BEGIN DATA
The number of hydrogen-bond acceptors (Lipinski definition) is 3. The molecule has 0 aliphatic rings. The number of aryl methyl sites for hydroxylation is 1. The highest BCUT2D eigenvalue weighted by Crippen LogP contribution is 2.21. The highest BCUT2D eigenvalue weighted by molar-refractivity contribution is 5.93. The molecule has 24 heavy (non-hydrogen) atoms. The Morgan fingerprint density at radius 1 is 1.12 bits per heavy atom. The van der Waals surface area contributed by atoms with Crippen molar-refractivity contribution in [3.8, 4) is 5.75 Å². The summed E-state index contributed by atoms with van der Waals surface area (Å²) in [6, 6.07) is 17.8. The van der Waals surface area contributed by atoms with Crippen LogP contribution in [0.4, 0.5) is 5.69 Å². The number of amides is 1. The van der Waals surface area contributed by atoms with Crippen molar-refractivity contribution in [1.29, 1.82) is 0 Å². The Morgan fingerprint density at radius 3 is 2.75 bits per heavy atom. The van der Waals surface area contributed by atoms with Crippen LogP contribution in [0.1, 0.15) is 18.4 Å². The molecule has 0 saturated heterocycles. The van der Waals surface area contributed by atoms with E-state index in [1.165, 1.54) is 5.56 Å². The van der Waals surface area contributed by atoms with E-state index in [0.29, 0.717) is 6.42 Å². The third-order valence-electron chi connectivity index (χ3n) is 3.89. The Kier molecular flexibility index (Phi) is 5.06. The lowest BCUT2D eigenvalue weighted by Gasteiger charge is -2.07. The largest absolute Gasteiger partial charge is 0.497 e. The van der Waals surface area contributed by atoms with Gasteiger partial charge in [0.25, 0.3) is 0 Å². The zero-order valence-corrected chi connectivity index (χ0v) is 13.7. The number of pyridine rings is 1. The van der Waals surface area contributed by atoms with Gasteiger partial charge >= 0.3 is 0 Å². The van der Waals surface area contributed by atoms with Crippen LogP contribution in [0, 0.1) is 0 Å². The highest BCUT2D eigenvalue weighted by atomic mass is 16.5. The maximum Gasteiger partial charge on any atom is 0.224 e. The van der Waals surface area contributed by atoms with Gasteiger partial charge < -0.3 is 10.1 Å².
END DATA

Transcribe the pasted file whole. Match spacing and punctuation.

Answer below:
The number of hydrogen-bond acceptors (Lipinski definition) is 3. The molecule has 0 aliphatic rings. The number of aryl methyl sites for hydroxylation is 1. The highest BCUT2D eigenvalue weighted by Crippen LogP contribution is 2.21. The highest BCUT2D eigenvalue weighted by molar-refractivity contribution is 5.93. The molecule has 24 heavy (non-hydrogen) atoms. The Morgan fingerprint density at radius 1 is 1.12 bits per heavy atom. The van der Waals surface area contributed by atoms with Crippen molar-refractivity contribution in [3.8, 4) is 5.75 Å². The summed E-state index contributed by atoms with van der Waals surface area (Å²) in [6, 6.07) is 17.8. The van der Waals surface area contributed by atoms with Crippen LogP contribution in [0.4, 0.5) is 5.69 Å². The number of amides is 1. The van der Waals surface area contributed by atoms with Crippen molar-refractivity contribution in [1.29, 1.82) is 0 Å². The Morgan fingerprint density at radius 3 is 2.75 bits per heavy atom. The van der Waals surface area contributed by atoms with Crippen LogP contribution in [0.1, 0.15) is 18.4 Å². The molecule has 0 saturated heterocycles. The van der Waals surface area contributed by atoms with E-state index in [1.165, 1.54) is 5.56 Å². The van der Waals surface area contributed by atoms with E-state index in [0.29, 0.717) is 6.42 Å². The third-order valence-electron chi connectivity index (χ3n) is 3.89. The Kier molecular flexibility index (Phi) is 5.06. The lowest BCUT2D eigenvalue weighted by Gasteiger charge is -2.07. The largest absolute Gasteiger partial charge is 0.497 e. The van der Waals surface area contributed by atoms with Gasteiger partial charge in [0.25, 0.3) is 0 Å². The zero-order valence-corrected chi connectivity index (χ0v) is 13.7. The number of pyridine rings is 1. The van der Waals surface area contributed by atoms with Gasteiger partial charge >= 0.3 is 0 Å². The van der Waals surface area contributed by atoms with Crippen LogP contribution in [0, 0.1) is 0 Å². The highest BCUT2D eigenvalue weighted by atomic mass is 16.5. The maximum Gasteiger partial charge on any atom is 0.224 e. The van der Waals surface area contributed by atoms with Gasteiger partial charge < -0.3 is 10.1 Å².